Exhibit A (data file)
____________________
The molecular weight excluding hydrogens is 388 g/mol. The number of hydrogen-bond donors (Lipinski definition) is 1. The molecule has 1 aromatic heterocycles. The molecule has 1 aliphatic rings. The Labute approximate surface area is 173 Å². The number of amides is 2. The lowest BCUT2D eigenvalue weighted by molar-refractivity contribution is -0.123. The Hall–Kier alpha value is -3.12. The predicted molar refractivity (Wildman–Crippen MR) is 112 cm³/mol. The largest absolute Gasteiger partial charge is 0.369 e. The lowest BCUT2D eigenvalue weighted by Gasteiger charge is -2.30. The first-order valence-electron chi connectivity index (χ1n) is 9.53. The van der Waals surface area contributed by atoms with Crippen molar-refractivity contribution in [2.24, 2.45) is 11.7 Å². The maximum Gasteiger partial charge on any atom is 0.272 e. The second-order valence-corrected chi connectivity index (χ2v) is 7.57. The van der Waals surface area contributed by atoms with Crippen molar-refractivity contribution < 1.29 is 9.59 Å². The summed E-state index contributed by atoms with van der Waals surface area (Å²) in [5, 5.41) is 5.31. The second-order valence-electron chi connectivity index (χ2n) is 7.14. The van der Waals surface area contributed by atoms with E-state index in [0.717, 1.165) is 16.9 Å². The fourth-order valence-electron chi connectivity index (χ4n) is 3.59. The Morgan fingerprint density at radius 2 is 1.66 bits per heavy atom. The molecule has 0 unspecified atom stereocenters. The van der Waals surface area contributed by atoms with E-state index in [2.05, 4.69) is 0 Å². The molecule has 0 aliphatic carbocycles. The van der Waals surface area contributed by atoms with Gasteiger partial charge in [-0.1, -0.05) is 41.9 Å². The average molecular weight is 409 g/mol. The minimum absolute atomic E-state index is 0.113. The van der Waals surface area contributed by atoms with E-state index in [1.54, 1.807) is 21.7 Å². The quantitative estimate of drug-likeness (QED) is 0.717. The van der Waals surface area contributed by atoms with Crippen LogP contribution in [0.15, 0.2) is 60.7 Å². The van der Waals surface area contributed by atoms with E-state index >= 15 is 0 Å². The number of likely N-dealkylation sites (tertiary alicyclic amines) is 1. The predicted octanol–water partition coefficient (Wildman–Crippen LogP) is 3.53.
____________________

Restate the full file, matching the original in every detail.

The molecular weight excluding hydrogens is 388 g/mol. The number of hydrogen-bond donors (Lipinski definition) is 1. The molecule has 1 aromatic heterocycles. The molecule has 1 aliphatic rings. The Labute approximate surface area is 173 Å². The number of amides is 2. The lowest BCUT2D eigenvalue weighted by molar-refractivity contribution is -0.123. The Hall–Kier alpha value is -3.12. The predicted molar refractivity (Wildman–Crippen MR) is 112 cm³/mol. The largest absolute Gasteiger partial charge is 0.369 e. The lowest BCUT2D eigenvalue weighted by Gasteiger charge is -2.30. The first-order valence-electron chi connectivity index (χ1n) is 9.53. The van der Waals surface area contributed by atoms with Crippen molar-refractivity contribution in [2.24, 2.45) is 11.7 Å². The maximum Gasteiger partial charge on any atom is 0.272 e. The second-order valence-corrected chi connectivity index (χ2v) is 7.57. The van der Waals surface area contributed by atoms with Crippen molar-refractivity contribution < 1.29 is 9.59 Å². The summed E-state index contributed by atoms with van der Waals surface area (Å²) in [5, 5.41) is 5.31. The second-order valence-electron chi connectivity index (χ2n) is 7.14. The van der Waals surface area contributed by atoms with E-state index in [0.717, 1.165) is 16.9 Å². The fourth-order valence-electron chi connectivity index (χ4n) is 3.59. The Morgan fingerprint density at radius 2 is 1.66 bits per heavy atom. The molecule has 0 unspecified atom stereocenters. The van der Waals surface area contributed by atoms with E-state index in [2.05, 4.69) is 0 Å². The molecule has 0 aliphatic carbocycles. The van der Waals surface area contributed by atoms with Gasteiger partial charge in [-0.1, -0.05) is 41.9 Å². The average molecular weight is 409 g/mol. The minimum absolute atomic E-state index is 0.113. The van der Waals surface area contributed by atoms with E-state index in [1.54, 1.807) is 21.7 Å². The quantitative estimate of drug-likeness (QED) is 0.717. The van der Waals surface area contributed by atoms with Crippen LogP contribution in [0.15, 0.2) is 60.7 Å². The van der Waals surface area contributed by atoms with E-state index >= 15 is 0 Å². The number of likely N-dealkylation sites (tertiary alicyclic amines) is 1. The predicted octanol–water partition coefficient (Wildman–Crippen LogP) is 3.53.